The sassy character of Emma was entrusted to Katie Cassidy, who has garnered attention on Melrose Place and the hit remake of Nightmare on Elm Street. "Katie instantly captured Emma's spark,” describes Bezucha. "She can demonstrate shrewdness, innocence and comedy simultaneously, which you don't realize is so rare until trying to find it.”

Recalls Cassidy: "I had a Paris work adventure when I was 19, with a similar experience as Emma. I remember walking into the hotel where we were staying carrying bags of groceries because we couldn't afford to dine at the hotel, and getting some strange looks. I can relate to the feeling of being on a lower rung of the European economic-social strata.”

In mulling over casting for the role of Meg, the yin to Emma's yang, Bezucha kept hearing the name of Leighton Meester. "I hadn't seen Gossip Girl,” he remembers, "but the people I was discussing the character with all said, ‘You have to meet Leighton.' So I read some parts with her from a very rough and unfinished previous draft and was very impressed with her effortless range.” Di Novi says Meester possesses "the aura of a 1940s movie star, like Myrna Loy. She's a classic beauty, with a wonderful dry delivery, who can hit all the comedic and dramatic notes.”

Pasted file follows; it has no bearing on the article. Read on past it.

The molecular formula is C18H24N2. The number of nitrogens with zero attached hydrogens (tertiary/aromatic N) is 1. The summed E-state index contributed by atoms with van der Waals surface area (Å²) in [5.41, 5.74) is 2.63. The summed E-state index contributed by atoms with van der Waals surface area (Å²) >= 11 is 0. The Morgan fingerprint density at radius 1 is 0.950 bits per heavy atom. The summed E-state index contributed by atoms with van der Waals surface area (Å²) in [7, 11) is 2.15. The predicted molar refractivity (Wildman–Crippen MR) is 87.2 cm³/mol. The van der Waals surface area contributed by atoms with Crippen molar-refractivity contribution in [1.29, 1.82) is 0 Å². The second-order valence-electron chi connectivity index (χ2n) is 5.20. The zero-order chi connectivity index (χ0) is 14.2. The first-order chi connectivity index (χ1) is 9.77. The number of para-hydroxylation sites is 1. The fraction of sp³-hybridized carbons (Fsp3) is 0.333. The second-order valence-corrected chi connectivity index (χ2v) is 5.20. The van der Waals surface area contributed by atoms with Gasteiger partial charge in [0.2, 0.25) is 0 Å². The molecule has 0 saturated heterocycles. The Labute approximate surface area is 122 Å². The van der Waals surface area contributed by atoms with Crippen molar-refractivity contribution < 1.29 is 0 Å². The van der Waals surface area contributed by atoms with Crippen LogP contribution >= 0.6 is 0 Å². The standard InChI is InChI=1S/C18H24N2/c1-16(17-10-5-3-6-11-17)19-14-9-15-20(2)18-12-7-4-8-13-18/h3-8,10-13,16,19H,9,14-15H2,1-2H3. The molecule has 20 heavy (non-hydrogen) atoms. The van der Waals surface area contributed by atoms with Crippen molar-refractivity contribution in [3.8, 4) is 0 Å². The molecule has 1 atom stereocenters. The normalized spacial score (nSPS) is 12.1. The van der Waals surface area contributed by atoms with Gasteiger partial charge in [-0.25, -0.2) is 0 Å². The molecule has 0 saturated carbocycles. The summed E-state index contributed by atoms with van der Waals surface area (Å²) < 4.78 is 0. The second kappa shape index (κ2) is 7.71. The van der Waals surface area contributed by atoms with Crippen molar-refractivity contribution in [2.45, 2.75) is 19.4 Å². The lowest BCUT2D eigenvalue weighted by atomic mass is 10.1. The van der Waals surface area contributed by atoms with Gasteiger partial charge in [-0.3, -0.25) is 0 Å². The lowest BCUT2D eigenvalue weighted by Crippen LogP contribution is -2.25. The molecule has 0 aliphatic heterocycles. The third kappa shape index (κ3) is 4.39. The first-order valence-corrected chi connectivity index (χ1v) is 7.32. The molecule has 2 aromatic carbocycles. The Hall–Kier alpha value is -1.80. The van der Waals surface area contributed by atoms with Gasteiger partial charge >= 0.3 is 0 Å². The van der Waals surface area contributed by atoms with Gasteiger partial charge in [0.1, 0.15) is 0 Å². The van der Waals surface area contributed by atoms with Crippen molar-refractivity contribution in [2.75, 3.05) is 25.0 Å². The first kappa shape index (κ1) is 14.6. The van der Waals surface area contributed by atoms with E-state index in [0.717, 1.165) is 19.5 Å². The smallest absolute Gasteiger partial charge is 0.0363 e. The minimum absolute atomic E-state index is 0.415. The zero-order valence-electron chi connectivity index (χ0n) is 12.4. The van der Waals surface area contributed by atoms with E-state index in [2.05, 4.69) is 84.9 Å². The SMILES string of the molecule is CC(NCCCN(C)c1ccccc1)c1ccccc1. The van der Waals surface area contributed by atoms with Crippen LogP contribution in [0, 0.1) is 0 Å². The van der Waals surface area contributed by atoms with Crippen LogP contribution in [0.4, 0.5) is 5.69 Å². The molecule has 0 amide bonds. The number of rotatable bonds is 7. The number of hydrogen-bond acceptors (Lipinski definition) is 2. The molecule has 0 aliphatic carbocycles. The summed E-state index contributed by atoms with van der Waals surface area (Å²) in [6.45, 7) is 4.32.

In casting the three principal roles, Greenspan notes, "Tom always reiterated this idea of Neapolitan ice cream, with three very distinct looks, personalities and energies among the three leads. I think that's exactly what we were able to find for this ensemble.”